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Original article UDC: 616.345-002-089:579.86 doi:10.5633/amm.2015.0113
Clostridium difficile colitis - a role of surgery
Ladislav Mitáš1, Tomáš Skřička1, Zdeněk
Kala1, Pavel Polák2, Igor Penka1,
Surgical Clinic of University Hospital Brno and Faculty of Medicine,
Masaryk University Brno, Czech Republic1
Clinic of Infectious Diseases of University Hospital Brno and Faculty of Medicine,
Masaryk University Brno, Czech Republic2
Department of Clinical Microbiology of University Hospital Brno and Faculty of Medicine,
Masaryk University Brno, Czech Republic3
Contact: Tomas Skricka
Clostridium difficile infection (CDI) is the most frequent cause of nococomial diarrhoea. Most cases are succesfully treated by antibiotic therapy, but nearly 10% may progress to the fulminant form. The aim of this work is a retrospective evaluation of the results of surgical treatment of patients with the severe Costridium colitis, in the period 2008-2014.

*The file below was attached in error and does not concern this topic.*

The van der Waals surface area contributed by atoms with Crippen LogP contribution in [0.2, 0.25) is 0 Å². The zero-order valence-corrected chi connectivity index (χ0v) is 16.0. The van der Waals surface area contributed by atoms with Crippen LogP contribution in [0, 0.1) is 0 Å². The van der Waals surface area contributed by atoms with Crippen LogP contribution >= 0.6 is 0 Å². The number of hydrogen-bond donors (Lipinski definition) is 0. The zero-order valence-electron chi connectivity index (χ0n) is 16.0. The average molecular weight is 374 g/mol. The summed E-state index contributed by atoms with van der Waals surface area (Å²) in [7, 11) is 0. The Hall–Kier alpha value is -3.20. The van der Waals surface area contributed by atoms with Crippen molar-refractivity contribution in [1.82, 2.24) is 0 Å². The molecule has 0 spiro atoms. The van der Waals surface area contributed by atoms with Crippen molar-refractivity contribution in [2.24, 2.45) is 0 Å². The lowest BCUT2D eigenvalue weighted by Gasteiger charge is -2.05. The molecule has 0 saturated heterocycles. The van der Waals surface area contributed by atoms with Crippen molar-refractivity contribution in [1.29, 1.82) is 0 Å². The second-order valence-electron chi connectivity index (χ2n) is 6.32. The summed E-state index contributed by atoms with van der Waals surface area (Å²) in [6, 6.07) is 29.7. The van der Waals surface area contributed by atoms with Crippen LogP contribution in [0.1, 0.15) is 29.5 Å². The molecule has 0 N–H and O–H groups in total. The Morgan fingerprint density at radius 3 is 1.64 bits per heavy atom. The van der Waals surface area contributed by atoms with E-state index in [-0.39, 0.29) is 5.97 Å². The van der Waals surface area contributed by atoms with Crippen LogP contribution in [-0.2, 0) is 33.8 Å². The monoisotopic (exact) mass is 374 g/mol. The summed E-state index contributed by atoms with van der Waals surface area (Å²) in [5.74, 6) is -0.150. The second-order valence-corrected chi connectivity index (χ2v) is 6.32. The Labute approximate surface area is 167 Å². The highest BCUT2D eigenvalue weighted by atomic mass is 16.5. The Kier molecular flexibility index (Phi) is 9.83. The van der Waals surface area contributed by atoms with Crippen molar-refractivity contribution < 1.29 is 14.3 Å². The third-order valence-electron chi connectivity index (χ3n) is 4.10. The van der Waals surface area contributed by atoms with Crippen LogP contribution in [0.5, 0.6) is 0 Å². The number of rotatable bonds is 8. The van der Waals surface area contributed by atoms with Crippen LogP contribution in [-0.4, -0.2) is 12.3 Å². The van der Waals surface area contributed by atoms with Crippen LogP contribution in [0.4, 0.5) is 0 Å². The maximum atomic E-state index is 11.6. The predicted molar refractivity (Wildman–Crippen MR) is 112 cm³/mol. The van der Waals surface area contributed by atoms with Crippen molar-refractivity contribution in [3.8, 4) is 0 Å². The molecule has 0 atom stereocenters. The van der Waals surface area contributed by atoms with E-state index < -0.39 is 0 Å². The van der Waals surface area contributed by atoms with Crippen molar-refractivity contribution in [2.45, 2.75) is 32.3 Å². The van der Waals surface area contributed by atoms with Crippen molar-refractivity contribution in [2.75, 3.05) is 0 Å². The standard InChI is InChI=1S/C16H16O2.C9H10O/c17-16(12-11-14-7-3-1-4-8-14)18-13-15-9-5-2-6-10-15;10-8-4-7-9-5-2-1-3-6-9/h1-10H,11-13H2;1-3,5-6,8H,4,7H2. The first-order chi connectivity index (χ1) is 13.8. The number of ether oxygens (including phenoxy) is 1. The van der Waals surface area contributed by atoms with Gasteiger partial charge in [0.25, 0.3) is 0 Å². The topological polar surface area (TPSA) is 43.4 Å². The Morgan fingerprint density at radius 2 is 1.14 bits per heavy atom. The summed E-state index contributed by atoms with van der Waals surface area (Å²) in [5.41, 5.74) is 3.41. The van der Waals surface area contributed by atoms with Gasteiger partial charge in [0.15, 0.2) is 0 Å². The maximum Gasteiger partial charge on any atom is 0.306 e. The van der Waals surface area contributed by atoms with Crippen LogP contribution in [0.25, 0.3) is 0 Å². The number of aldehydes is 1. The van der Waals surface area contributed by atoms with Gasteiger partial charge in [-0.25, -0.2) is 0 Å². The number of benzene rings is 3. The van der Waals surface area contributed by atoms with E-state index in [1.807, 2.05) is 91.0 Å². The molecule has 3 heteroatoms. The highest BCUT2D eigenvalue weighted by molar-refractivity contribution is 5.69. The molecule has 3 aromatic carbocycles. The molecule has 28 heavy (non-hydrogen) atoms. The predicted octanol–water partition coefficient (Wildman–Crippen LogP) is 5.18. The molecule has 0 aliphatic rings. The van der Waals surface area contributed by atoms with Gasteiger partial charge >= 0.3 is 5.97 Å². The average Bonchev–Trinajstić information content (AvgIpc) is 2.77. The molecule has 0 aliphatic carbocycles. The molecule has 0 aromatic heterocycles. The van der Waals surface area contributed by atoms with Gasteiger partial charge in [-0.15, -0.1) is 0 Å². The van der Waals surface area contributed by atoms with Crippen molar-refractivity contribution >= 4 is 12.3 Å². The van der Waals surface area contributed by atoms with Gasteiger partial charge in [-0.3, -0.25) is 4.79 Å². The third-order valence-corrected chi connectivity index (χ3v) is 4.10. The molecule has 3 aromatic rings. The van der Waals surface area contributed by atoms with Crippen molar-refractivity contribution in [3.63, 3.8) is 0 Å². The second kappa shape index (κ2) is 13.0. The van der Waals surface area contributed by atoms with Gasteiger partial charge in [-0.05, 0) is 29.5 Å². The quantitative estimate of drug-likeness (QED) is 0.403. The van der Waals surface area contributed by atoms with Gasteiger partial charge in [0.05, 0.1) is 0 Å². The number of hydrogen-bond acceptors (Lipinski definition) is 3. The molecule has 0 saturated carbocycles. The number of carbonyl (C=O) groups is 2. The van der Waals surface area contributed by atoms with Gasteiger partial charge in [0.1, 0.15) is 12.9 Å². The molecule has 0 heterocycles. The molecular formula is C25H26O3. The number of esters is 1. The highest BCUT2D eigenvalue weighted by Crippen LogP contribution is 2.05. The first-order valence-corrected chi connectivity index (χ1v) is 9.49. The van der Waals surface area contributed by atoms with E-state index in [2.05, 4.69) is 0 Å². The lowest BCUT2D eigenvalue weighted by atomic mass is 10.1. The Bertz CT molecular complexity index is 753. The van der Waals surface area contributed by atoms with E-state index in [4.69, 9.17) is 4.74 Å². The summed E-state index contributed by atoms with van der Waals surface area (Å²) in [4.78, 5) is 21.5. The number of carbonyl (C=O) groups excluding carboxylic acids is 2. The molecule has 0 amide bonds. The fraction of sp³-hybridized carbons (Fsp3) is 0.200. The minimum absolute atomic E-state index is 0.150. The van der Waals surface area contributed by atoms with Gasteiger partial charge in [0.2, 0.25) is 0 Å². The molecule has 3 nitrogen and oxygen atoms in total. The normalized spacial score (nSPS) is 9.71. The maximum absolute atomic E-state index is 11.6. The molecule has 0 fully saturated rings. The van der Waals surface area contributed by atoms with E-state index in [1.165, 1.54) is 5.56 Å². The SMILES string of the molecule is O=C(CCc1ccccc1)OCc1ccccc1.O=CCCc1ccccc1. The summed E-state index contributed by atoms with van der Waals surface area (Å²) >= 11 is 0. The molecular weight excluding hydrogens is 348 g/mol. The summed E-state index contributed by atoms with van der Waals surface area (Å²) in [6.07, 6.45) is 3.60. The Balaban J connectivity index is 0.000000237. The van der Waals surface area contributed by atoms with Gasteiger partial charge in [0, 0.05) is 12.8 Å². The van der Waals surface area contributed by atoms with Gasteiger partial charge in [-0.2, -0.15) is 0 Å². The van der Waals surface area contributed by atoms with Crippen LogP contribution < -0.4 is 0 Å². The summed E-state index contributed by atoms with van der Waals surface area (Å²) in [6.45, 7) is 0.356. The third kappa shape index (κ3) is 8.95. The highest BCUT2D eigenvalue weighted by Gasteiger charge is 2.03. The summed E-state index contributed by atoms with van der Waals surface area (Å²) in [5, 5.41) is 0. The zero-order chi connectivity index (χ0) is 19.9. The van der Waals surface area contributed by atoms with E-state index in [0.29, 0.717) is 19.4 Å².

Clostridium toxins were detected in patients in Bohunice University Hospital in 1956. Thirty seven of them underwent surgery due to toxic colitis. There were 6 total colectomies with terminal ileostomy, 29 subtotal colectomies with terminal ileostomy, 1 coecostomy and 1 axial ileostomy. The 30-day mortality was nearly 35 %, 90- day mortality 54% and morbidity 89%.
Early and precise indication for surgery could save about 65% of patients with fulminant course of Clostridium difficile colitis. Acta Medica Medianae 2015;54(1):75-80.
Key words: Clostridium difficile colitis, toxic colitis, surgery